Heat the oil in a large sauté pan and add the shallots and garlic. Cook just until fragrant and add the corn. Cook until the corn begins to soften 8 to 10 minutes. Let the mixture cool before transferring to a food processor. Add the cilantro to the food processor and process until the corn is coarsely chopped. Stir in the goat cheese by hand and season with salt and pepper.

Place the filling on half of a Disco, leaving a half-inch border at the edge. Brush the border and the other half of the Disco with egg wash and fold over. Crimp the edges with a fork to make sure they are sealed.

Place the filled Discos on a baking sheet, lined with parchment paper, and bake for 10 minutes. Flip the empanadas over and cook for an additional 5 to 10 minutes until golden brown.

If you are making your own dough, a lid or other round surface makes a good guide.

Thursday, May 7, 2009

Pavlova with Lemon Curd and Berries

I’m certain that when Anna Pavlova visited New Zealand in 1926 she was more concerned with the quality of her ballet performances than of the desserts she consumed. Fortunately for us, a local chef troubled himself with the later and created a dessert in her honor that consists of a pillow of meringue, topped with whipped cream or lemon curd (or both) and finished off with a scattering of fresh fruit. Best of all, it looks terrifically impressive and is perfect for company, but it’s also completely manageable if you’re willing to commit to a multi-step dessert.

I was willing to make such a commitment for a recent Sunday afternoon meal. However, my only company was the boyfriend and he thinks – or at least pretends to think – that everything I make is terrifically impressive (another one of the many reasons I keep him around). In the absence of guests to impress, I went ahead with the Pavlova recipe because really, when have I ever let the absence of an audience stop me from making something delicious?

And the Pavlova was delicious. It’s truly an exercise in varied textures. The crunch of the outside of the meringue contrasts with its marshmallow-like interior - achieved through slow and low cooking in the oven - and the creamy tartness of the lemon curd plays off the firm sweetness of the fresh fruit topping. All of these components come together to make not only an enjoyable mouthful, but also something beautiful to look at. And if you look closely, you may be able to imagine the ballerina’s tutu that inspired that pillow-like base.

The next time around I may add a little more sugar to the curd or use Meyer lemons as the tartness actually turned my tongue raw. Or maybe next time I will stop at one or two helpings instead of carrying on to three or four. Either way, your choice. I’ve included the recipe as it was printed in the April issue of Gourmet.


Pavlova with Lemon Curd and Berries
Adapted from Gourmet Magazine

1 cup sugar
1 T cornstarch
3 eggs at room temperature for 30 minutes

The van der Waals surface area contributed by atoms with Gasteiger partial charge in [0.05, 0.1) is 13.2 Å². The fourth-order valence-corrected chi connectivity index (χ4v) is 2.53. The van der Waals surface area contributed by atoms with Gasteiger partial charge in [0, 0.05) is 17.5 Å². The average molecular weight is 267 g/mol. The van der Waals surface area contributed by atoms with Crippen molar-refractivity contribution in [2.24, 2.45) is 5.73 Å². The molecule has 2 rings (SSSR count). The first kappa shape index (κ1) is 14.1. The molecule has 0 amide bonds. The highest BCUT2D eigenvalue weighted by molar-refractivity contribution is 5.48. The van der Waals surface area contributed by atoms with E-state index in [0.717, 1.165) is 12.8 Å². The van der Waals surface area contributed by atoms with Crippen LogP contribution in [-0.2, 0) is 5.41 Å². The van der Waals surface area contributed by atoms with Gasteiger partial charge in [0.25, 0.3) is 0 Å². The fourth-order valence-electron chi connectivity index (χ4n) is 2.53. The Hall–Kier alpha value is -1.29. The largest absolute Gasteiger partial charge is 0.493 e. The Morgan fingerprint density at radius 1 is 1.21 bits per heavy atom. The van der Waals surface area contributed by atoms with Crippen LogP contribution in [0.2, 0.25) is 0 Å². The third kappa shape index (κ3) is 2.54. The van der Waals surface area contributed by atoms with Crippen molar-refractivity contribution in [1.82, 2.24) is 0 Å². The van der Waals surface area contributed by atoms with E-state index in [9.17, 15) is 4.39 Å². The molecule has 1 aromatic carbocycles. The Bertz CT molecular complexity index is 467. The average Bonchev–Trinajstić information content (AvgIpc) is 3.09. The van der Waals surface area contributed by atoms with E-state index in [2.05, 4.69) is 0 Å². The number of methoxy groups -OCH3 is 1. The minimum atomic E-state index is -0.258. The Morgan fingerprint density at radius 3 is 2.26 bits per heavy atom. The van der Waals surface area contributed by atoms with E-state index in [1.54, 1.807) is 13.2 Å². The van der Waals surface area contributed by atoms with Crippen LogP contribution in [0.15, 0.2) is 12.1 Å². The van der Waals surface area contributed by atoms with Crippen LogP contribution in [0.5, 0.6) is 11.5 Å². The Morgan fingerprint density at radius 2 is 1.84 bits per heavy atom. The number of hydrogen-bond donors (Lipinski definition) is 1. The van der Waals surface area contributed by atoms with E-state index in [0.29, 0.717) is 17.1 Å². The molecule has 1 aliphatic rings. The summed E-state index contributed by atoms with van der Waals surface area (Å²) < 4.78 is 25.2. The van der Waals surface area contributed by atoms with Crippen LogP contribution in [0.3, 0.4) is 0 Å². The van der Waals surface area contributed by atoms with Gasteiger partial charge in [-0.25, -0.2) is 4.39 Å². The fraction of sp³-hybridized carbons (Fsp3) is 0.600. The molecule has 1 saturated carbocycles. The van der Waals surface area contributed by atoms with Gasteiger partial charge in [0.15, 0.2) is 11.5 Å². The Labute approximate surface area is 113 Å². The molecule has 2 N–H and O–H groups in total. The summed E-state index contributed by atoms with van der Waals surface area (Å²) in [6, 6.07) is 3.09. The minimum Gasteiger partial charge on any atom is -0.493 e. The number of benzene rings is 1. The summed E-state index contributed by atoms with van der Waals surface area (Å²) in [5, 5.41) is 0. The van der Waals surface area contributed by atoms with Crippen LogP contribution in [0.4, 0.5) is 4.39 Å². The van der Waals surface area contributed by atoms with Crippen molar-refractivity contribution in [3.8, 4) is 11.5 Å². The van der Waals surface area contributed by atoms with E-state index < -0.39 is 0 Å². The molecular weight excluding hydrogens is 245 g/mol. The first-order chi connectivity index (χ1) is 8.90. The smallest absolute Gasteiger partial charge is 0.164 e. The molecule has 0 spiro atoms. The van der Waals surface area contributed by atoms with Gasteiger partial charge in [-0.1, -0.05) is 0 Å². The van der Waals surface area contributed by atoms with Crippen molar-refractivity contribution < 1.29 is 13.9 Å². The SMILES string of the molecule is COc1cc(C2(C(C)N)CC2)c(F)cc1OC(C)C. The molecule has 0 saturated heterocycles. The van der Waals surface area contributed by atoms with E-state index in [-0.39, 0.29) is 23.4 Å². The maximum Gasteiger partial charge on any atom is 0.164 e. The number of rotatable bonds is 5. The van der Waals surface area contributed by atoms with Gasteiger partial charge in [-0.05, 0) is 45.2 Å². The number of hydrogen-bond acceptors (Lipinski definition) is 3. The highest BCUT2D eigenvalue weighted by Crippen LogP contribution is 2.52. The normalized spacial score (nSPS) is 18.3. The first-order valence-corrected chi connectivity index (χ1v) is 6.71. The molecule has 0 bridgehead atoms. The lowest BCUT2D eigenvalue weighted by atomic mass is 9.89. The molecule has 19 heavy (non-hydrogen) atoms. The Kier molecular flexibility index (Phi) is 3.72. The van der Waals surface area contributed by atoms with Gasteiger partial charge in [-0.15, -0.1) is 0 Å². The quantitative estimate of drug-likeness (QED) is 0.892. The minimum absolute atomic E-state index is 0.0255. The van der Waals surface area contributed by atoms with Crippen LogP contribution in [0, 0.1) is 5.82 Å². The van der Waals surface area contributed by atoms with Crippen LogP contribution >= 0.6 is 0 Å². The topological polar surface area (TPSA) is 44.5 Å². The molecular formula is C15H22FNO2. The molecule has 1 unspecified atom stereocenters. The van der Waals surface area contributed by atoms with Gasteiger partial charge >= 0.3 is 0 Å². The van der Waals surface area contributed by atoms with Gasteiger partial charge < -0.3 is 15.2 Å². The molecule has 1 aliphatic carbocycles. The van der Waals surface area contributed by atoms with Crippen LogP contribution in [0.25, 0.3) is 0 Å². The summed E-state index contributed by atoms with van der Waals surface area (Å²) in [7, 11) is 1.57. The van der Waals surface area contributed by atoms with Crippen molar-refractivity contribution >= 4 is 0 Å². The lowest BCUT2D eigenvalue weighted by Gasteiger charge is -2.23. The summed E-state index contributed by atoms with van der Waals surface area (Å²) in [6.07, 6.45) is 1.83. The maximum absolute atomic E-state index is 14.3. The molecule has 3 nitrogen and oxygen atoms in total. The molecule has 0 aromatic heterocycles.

3 T cold water
1 t white vinegar

3 egg yolks
2/3 cup sugar
1 T cornstarch
1/8 t salt
1/3 cup fresh lemon juice
4 T (1/2 stick) unsalted butter
2 t grated lemon zest

1 cup heavy cream
4 cups mixed berries


Preheat oven to 300*
Trace a 7-inch circle on a piece of parchment paper cut to fit your baking sheet. Turn the parchment over and place on the baking sheet. Whisk the sugar and cornstarch together in a small bowl. Place the egg whites and a pinch of salt in the bowl of a stand mixer fitted with the whisk attachment and beat at medium speed to soft peaks. Add the cold water and beat to soft peaks again. Increase the mixer speed to medium high and add the sugar and cornstarch mixture one T at a time. After the all the sugar has been added, beat for one minute more. Add the vinegar and beat for approximately five minutes until the eggs hold stiff peaks. Use a spatula to spread the meringue inside the circle drawn on the parchment paper. Shape a small crater in the middle by forming the edges higher than the center so you will have a place for the filling. Bake for 45 minutes until the meringue turns a tan color. Turn off the oven and prop open the door with a wooden spoon. Cool the meringue in the oven for an hour.


Whisk the egg yolks together in a small bowl and set aside. Stir the sugar, cornstarch and salt together in a medium saucepan. Place the pan over medium heat and add the lemon juice and butter. Bring to a simmer and continue to cook for one minute longer, whisking constantly. Temper the mixture by adding a 1/4 cup of the lemon and butter mixture to the egg yolks in a small drizzle, whisking constantly. Whisk the tempered egg yolks back into the pan with the remaining lemon mixture. Reduce the heat to low and stir constantly for about two minutes longer, until the curd has thickened. Stir in the lemon zest and transfer to a bowl. Cover with plastic wrap directly on the surface of the curd so a skin does not form and chill until cold 1 – 1 1/2 hours.

Beat the heavy cream until it holds soft peaks. Use a spatula to gently fold 1/4 cup of the whipped cream into the lemon curd. Spread the lemon curd over the crater in your meringue and pile berries on top. Serve with the whipped cream to cut the tartness of the curd.